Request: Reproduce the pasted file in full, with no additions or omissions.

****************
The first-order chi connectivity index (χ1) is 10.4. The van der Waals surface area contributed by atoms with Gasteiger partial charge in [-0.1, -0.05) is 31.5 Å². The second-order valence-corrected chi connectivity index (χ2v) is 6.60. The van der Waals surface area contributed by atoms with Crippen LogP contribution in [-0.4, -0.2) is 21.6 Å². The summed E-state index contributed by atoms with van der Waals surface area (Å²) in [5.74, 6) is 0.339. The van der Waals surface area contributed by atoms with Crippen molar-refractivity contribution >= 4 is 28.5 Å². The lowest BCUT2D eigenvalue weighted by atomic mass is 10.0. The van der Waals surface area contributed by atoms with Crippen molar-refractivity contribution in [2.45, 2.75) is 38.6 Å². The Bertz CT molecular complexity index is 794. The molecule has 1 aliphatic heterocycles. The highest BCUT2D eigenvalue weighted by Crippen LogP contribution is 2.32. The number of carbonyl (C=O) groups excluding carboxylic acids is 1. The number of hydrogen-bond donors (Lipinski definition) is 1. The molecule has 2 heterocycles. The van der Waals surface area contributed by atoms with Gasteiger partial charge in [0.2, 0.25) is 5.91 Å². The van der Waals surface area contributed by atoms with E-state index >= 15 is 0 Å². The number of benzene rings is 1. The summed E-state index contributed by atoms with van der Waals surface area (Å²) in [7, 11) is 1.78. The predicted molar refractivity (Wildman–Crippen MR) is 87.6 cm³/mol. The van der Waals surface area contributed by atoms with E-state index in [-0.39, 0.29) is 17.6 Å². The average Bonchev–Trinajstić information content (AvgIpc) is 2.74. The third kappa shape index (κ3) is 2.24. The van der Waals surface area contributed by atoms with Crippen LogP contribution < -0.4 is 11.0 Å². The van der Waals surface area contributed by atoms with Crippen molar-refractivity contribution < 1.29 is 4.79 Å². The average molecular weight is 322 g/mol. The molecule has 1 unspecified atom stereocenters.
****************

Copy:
The first-order chi connectivity index (χ1) is 10.4. The van der Waals surface area contributed by atoms with Gasteiger partial charge in [-0.1, -0.05) is 31.5 Å². The second-order valence-corrected chi connectivity index (χ2v) is 6.60. The van der Waals surface area contributed by atoms with Crippen LogP contribution in [-0.4, -0.2) is 21.6 Å². The summed E-state index contributed by atoms with van der Waals surface area (Å²) in [5.74, 6) is 0.339. The van der Waals surface area contributed by atoms with Crippen molar-refractivity contribution >= 4 is 28.5 Å². The lowest BCUT2D eigenvalue weighted by atomic mass is 10.0. The van der Waals surface area contributed by atoms with Crippen molar-refractivity contribution in [2.45, 2.75) is 38.6 Å². The Bertz CT molecular complexity index is 794. The molecule has 1 aliphatic heterocycles. The highest BCUT2D eigenvalue weighted by Crippen LogP contribution is 2.32. The number of carbonyl (C=O) groups excluding carboxylic acids is 1. The number of hydrogen-bond donors (Lipinski definition) is 1. The molecule has 2 heterocycles. The van der Waals surface area contributed by atoms with Gasteiger partial charge in [0.2, 0.25) is 5.91 Å². The van der Waals surface area contributed by atoms with E-state index >= 15 is 0 Å². The number of benzene rings is 1. The summed E-state index contributed by atoms with van der Waals surface area (Å²) in [7, 11) is 1.78. The predicted molar refractivity (Wildman–Crippen MR) is 87.6 cm³/mol. The van der Waals surface area contributed by atoms with E-state index in [-0.39, 0.29) is 17.6 Å². The average Bonchev–Trinajstić information content (AvgIpc) is 2.74. The third kappa shape index (κ3) is 2.24. The van der Waals surface area contributed by atoms with Crippen LogP contribution < -0.4 is 11.0 Å². The van der Waals surface area contributed by atoms with Crippen molar-refractivity contribution < 1.29 is 4.79 Å². The average molecular weight is 322 g/mol. The molecule has 1 unspecified atom stereocenters.